Must I repeat the same word twice if the meanings or usages are different? For example, conjugating the following two sentences is easy.

I make donuts. + I make muffins. = I make donuts and muffins.

Then is this valid?

I make robots. + I make them move. = I make robots and them move.

I intuit that “I make robots and make them move.” is better if not paraphrase, but want to revisit the reason again in a more general way. Thanks for your reading.


I think the issue here is that make is two different verbs in your second sentence, or at least has two distinct meanings.

I make robots = I manufacture robots.
I make them move = I force them to move.

Consequently you have to repeat the verb, just as you would if you were to use the equivalents:

I manufacture robots and force them to move.

In your first sentence, both instances of make mean manufacture, so you don't have to repeat the verb.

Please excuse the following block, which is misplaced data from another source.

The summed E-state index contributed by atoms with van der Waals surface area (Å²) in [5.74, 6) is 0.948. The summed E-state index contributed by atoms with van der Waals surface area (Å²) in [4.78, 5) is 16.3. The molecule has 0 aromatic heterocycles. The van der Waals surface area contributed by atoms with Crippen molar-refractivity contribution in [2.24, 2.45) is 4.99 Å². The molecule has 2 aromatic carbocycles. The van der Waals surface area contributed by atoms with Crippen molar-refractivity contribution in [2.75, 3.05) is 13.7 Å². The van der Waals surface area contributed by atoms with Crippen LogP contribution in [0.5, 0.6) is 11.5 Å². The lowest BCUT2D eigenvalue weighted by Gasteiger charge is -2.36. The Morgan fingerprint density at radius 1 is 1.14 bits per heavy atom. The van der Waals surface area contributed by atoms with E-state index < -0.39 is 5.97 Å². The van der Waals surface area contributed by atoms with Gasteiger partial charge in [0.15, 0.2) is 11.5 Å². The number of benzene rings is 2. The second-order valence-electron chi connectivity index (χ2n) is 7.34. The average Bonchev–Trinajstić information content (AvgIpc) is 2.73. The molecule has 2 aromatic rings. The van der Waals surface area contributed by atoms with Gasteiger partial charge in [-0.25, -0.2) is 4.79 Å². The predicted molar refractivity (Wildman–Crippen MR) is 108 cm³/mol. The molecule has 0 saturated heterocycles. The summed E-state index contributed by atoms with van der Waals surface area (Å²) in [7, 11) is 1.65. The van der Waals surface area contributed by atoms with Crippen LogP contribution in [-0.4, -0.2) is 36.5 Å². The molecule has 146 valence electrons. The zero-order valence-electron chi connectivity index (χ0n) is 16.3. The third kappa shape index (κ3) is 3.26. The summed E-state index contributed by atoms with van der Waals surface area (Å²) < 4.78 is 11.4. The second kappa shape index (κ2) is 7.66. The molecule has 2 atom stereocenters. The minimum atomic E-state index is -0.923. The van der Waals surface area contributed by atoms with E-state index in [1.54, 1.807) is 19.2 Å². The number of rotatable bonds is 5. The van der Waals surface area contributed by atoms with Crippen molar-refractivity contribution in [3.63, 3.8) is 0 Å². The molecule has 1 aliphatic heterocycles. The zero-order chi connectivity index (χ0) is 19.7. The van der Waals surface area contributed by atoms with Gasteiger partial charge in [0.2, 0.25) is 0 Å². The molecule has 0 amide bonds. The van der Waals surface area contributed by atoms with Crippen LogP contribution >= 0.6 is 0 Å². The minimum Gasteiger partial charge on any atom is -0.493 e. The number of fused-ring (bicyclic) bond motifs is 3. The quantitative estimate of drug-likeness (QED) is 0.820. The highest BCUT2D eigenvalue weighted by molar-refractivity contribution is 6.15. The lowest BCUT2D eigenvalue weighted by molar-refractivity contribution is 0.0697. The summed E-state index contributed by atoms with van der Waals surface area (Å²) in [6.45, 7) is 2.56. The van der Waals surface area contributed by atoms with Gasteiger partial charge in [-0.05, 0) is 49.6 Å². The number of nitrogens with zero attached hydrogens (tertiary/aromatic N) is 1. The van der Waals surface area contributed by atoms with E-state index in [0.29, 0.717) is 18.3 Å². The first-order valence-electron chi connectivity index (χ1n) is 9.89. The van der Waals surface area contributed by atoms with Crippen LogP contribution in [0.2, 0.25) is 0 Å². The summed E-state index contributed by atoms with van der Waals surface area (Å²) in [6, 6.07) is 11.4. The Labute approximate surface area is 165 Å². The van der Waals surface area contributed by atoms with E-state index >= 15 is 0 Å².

The answer is yes: you do have to repeat it if the sense is different.

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    I would argue that the problem isn't with make, it's with move. Robots is a noun but move is a verb. The following would be fine without repeating make: I make robots and their movement. If you're going to mix a noun and a verb, you need to repeat the initial verb. If I followed your argument I could not combine I made robots + I made a move into I made robots and a move. But I believe that's possible (although not normal) because both robots and a move are nouns. In that example, made takes on different senses by the end of the sentence. – Jason Bassford Oct 7 '19 at 1:42
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    It's an example of syllepsis en.wikipedia.org/wiki/Zeugma_and_syllepsis – Kate Bunting Oct 7 '19 at 9:26
  • @JasonB I disagree profoundly with your comment. Neither of what you suggest as possible is possible. – Andrew Leach Oct 7 '19 at 9:35
  • @AndrewLeach It happens in writing, it's accepted as a literary device, and it's understandable. (If the link in the comment above hadn't been posted, I would have posted it myself.) – Jason Bassford Oct 7 '19 at 15:08

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